30 years late, or timeless? Leos Carax’s ‘Boy Meets Girl’ finally hits U.S. screens

boymeetsgirl_2014_us.posterLeos Carax, France’s most interesting director of the last few decades, has made just five features in the last 30 years (Boy Meets Girl, 1984; Mauvais Sang, ’86; Les Amants du Pont-Neuf, ’91; Pola X, ’99, and of course Holy Motors, 2012), and yet his films make up a formidable body of work. Taken together, his five movies chart his progression from charming enfant terrible to maestro of deranged spectacles.

The original 1980s French poster.

The original 1980s French poster.

Along the rocky path of his career, Carax has been celebrated as a boy genius and jeered and derided as a fraud. The director has won awards, bankrupted producers, conducted affairs with his leading actresses, and in general shown a stubborn willingness to suffer for his art. What more romantic trajectory could there be for a virtuoso auteur?

Even the occasional wrong turns in Carax’s work look better in retrospect (witness the grand folly of Les Amants du Pont-Neuf). Seen-it-all cinephiles on these shores can’t help thinking That’s my guy! upon walking out of a Carax screening.

Carax was born Alex Dupont in 1960. The boy wonder wasn’t one to shy away from pretension: his assumed name is an anagram of “Alex Oscar,” alluding to his childhood dream of winning an Academy Award. He dropped out of school while still a teenager, which isn’t surprising given his early work. To judge by his first two features, engaging affairs bursting with precocious talent, Carax had already assimilated 70 years of filmmaking technique at an age when most would-be directors are struggling to get approval for their final film-school projects.

Finally getting a U.S. release thanks to Carlotta Films (is “belated” really the word for a movie that’s 30 years old?), Carax’s debut feature Boy Meets Girl (’84) is a small-scale black-and-white effort, but there’s nothing modest about the craft on display. The film is shot like an unusually lustrous silent film that just happens to have early-1980s new wave production design. Seen from the vantage point of 2014, the clunky technology of boho Paris circa 1983 — bulky TV sets, cheap turntables, LPs, rotary phones — greatly adds to the film’s impression of quaint antiquity.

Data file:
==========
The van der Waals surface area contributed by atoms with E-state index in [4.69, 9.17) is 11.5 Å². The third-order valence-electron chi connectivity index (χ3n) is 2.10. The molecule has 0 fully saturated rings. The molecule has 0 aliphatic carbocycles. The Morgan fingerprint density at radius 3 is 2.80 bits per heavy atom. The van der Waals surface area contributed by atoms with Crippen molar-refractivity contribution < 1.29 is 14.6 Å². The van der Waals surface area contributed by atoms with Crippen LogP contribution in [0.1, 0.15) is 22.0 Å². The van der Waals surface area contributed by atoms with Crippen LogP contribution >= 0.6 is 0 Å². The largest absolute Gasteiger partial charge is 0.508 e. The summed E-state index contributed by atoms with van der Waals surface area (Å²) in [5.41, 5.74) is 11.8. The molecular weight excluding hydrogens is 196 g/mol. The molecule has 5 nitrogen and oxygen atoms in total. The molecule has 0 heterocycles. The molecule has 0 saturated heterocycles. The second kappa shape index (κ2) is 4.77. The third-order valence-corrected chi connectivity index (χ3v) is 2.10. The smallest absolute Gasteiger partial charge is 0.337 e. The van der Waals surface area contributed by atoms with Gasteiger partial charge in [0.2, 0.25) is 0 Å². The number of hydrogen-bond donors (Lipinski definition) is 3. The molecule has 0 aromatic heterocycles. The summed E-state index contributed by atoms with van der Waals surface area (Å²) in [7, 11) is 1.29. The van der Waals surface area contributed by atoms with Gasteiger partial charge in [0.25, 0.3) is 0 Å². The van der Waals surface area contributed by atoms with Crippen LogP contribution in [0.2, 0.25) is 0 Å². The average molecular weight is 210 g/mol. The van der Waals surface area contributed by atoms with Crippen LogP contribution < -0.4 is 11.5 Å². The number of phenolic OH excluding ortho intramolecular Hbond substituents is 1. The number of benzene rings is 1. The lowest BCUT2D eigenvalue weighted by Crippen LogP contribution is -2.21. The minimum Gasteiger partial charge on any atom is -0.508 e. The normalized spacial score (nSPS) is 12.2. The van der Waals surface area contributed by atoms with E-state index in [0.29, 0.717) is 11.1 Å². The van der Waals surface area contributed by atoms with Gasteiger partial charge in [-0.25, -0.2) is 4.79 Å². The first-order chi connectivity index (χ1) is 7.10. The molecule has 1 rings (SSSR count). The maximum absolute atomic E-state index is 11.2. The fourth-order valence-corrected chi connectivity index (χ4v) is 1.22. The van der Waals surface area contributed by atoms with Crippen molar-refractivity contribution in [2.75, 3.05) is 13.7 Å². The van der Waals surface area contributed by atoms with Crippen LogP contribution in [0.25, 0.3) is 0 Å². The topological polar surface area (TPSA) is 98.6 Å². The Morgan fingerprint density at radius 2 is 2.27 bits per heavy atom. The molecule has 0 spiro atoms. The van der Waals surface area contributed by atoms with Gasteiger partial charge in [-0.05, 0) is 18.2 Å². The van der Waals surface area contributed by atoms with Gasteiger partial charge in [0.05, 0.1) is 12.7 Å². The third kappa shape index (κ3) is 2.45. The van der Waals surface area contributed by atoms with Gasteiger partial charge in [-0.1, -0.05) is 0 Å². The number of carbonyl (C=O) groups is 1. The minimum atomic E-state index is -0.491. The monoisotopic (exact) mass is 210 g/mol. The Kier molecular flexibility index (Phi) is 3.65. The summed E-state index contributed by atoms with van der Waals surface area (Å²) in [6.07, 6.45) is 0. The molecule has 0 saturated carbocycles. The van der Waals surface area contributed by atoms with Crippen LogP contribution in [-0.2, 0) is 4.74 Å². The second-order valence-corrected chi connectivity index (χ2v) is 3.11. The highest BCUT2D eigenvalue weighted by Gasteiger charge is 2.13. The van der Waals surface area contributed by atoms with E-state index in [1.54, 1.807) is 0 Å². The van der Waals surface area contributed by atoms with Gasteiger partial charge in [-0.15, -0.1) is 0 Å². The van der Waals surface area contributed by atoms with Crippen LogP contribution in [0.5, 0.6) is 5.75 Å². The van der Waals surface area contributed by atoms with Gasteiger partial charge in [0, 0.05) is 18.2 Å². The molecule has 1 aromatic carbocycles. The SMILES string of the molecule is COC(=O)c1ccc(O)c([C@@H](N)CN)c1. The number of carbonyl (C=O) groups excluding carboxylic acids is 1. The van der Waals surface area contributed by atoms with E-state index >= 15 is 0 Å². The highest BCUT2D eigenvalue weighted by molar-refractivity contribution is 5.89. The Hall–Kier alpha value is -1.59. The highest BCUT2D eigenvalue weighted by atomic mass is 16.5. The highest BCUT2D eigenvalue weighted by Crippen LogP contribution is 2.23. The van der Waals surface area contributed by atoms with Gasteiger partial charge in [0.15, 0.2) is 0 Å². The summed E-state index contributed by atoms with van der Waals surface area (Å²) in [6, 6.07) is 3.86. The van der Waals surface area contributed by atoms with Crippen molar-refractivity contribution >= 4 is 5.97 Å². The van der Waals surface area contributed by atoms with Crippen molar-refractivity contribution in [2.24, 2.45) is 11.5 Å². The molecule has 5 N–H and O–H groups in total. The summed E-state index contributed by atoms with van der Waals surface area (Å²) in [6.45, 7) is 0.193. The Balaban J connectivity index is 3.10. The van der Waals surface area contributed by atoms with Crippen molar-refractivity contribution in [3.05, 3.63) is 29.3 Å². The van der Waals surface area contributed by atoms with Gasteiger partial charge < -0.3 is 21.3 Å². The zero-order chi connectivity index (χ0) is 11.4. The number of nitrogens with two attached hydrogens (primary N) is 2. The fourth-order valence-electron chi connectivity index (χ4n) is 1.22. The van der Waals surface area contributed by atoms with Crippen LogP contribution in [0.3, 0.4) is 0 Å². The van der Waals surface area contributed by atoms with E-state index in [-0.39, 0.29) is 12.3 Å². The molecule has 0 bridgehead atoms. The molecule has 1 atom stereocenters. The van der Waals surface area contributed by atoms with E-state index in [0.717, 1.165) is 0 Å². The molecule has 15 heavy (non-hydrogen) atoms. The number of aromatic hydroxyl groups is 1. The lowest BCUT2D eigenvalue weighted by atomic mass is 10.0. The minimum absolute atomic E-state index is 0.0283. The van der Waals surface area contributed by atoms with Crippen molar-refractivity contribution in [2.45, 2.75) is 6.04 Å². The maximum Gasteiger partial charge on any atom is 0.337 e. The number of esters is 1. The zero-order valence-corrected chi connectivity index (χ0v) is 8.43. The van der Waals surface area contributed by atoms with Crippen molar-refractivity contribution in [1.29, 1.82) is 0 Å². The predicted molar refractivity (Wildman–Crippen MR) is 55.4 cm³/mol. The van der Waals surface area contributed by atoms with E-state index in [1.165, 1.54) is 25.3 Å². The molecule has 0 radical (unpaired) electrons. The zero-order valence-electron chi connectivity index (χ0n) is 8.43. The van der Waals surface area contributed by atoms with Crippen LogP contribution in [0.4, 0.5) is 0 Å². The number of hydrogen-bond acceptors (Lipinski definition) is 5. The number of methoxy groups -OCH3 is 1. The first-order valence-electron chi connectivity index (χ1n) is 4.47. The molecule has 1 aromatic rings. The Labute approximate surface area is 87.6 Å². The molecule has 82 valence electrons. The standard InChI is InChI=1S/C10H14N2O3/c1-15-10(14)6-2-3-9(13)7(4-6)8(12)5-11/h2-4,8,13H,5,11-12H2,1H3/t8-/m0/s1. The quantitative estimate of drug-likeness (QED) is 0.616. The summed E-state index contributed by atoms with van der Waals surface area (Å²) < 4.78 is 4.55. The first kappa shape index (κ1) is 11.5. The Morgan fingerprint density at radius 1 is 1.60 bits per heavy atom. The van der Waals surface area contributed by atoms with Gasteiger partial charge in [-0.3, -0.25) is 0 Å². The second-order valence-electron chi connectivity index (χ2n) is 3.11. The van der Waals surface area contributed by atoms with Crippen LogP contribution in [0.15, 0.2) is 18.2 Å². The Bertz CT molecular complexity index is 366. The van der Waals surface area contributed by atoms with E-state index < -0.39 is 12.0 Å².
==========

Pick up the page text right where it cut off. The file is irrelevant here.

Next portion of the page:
Denis Lavant (r) in BOY MEETS GIRL. Copyright Carlotta Films.

The young Leos Carax, er, Denis Lavant (r) in BOY MEETS GIRL. Copyright Carlotta Films.

The movie casually follows a down-at-heels young aspiring filmmaker, tellingly named Alex (who else but Denis Lavant, a punky troglodyte in those days, who bore a distinct resemblance to the young Carax) as he skulks around Paris during a heat wave.

With the threat of a mandatory stint in the military looming over him, Alex endures a breakup, shoplifts some records, crashes a swanky party and pursues a discontented young beauty named Mireille (Mireille Perrier, whose alabaster chic remains undisturbed even when she’s headbanging to the Dead Kennedys’ “Holiday in Cambodia”), who is herself reeling from a busted-up romance. The two finally connect in a drawn-out, wee-hours conversation at a kitchen table during an insufferable society party.

Big in Japan? A 1980s poster.

Big in Japan? A 1980s poster.

The movie indulges in some twentysomething angst n’ gloom that anyone over 25 will recognize but not find especially thrilling, and which a director who wasn’t himself in his early 20s might’ve had the sense to trim.

A pretension more specific to Carax is that the love story ends tragically, with an unnecessarily high body count. Maybe Carax thought this elevated the status of his lovers, and his movie, but the ending suggests that Carax didn’t recognize what was best about his own work.

For Boy Meets Girl is a movie of much greater, and more subtle, appeal than its plot summary would indicate. Plot is hardly what’s important here. Like a lot of first features, the film is meandering but filled with incident, colorful details, bits of business obviously drawn from real life. Carax has a ready supply of little jokes to keep the wayward narrative lively.

A movie from 1984, not 1964, despite all appearances to the contrary.

A movie from 1984, not 1964, though you’d be forgiven for thinking otherwise. Copyright Carlotta Films.

More important, for better and for worse, he’s utterly successful in capturing the early 20s’ mindset. You can forgive the lovers’ woozy self-seriousness (French people have a special dispensation to act this way, of course) because of how Carax imbues the slight frame of his story with a winning charm, a romanticism that perfectly evokes the youthful certainty that a life-changing encounter is just around the corner. It’s an optimism that triumphs over all the hang-ups common to that age — crappy apartments, no money, no direction — so the forced melodrama of the downbeat ending denies everything that’s best, and most true, about the movie.

The Alex of Boy Meets Girl rises above his cruddy boho milieu through the force of his imagination. As the primeval Bowie number “When I Live My Dream” plays on the soundtrack, Alex walks along the Seine at night framing shots with his hands just like a director would, and a viewer seeing the film today can only wonder if this “Alex” isn’t already mentally composing shots for Les Amants du Pont-Neuf.

mauvais-sang-affThe mood is one of adolescent expectation: Alex’s life is about to really begin, and somewhere in the streets of Paris a great love affair and some great artistic achievement are waiting.

End prologue. The Carax story really gets going with 1986’s Mauvais Sang, a movie even more capricious and self-consciously romantic than Boy Meets Girl. You can read about that movie here — or better yet, watch it.

Visit Carlotta Films’ site to find out where Boy Meets Girl will be playing in the U.S.

You can watch the trailer for Boy Meets Girl here:

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